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Walnuts Contain Progesterone-Producing Vitamin B6

Progesterone isn’t always a hormone that gets discussed in menopause conversations. The star of the show is primarily oestrogen. However, all hormones work in ‘partnership’ with another hormone and progesterone is the hormone that works with oestrogen.

There has been a lot of research undertaken when it comes to progesterone, but this has generally been in relation to pregnancy. During pregnancy, progesterone levels increase, allowing for normal pregnancy establishment and maintenance. [McGlade et al, 2022].

Researchers now better understand that the dysregulation or imbalance of progesterone, can lead to inflammation, which in turn may lead to poor pregnancy outcomes.

When I began to explore the decline of all the reproductive hormones in a woman’s menopause transition, I discovered that when progesterone declines too rapidly during menopause, this may accelerate inflammatory changes around the body, especially if magnesium status is low.

Part of the reason for this, is because progesterone signaling regulates the inflammatory response and when progesterone is naturally declining, this becomes one of the ‘triggers’ for inflammatory changes in the body as women age. 

In female athletes, high stress levels, over-training syndrome and inadequate energy intake or low body fat, is well known to impact the production of progesterone, causing it to decline in production, especially if they are amenorrheic (cessation of periods). 

Those female athletes with low progesterone levels typically experience feelings of anxiety and poor moods, irregular periods, decreased fertility, poor sleep, less adaptation to training, sore joints and poor muscular development. [Castanier et al, 2021].

If you think any of these symptoms sound familiar based on what your clients are telling you, then you are correct! Progesterone as a hormone medication, in the form of progestin, is often prescribed to women experiencing these symptoms in peri-menopause by their Doctor, but what about food choices that give us natural progesterone which also helps to combat increased inflammatory changes?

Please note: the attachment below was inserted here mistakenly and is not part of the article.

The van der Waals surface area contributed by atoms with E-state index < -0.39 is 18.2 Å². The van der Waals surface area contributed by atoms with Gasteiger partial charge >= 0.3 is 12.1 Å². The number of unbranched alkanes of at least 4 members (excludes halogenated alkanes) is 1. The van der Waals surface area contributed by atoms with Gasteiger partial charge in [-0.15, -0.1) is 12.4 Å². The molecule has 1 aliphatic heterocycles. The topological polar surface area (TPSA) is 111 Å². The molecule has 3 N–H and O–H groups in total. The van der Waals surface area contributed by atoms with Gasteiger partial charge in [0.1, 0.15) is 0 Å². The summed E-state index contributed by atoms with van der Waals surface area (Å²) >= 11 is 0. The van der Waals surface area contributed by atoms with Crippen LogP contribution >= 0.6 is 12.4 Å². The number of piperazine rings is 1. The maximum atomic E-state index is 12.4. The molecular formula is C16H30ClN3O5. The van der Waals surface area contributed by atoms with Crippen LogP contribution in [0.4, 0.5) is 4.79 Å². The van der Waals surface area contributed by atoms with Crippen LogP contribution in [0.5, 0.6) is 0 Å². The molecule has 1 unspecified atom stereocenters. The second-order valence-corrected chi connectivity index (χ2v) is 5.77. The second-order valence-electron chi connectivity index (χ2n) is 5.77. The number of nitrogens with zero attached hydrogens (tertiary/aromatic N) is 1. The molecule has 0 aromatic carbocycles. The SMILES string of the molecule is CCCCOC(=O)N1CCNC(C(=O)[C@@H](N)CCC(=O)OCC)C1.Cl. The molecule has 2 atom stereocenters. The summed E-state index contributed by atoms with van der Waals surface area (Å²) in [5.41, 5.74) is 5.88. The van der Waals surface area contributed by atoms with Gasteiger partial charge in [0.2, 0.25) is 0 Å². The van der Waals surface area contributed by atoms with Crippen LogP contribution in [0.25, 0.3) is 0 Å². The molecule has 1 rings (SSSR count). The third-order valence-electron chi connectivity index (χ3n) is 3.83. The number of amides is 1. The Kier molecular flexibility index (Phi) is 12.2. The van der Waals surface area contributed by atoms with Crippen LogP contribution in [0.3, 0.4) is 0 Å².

Walnuts Improve the Overall Health of Women as they Age

Positioning our menopause transition into women’s healthy ageing research changed my life and it’s now changing thousands of other women’s lives too. The fog has cleared literally, on what we must eat to ‘age healthily’. 

One of these ‘must-eat’ foods, unless women are allergic, is walnuts. 

Women consuming nuts at midlife have a greater likelihood of overall health and well-being at older ages. According to researchers undertaking a large study of nut consumption in mid-life women, eating walnuts may represent a simple intervention to explore and promote healthy aging.

In the Nurses’ Health Study (NHS), researchers reported that better diet quality and a greater dietary flavonoid intake at midlife were related to a greater likelihood of overall health and well-being in women as they age. 

In over 33,000 middle-aged NHS nurses, researchers observed a significant association between consumption of nuts at midlife and healthy aging.

This was broadly defined across four domains –

  1. Chronic diseases,
  2. Mental health, 
  3. Cognitive function
  4. Physical function.

When analyzing several specific types of nuts, walnut consumption appeared to have the strongest relation with healthy ageing.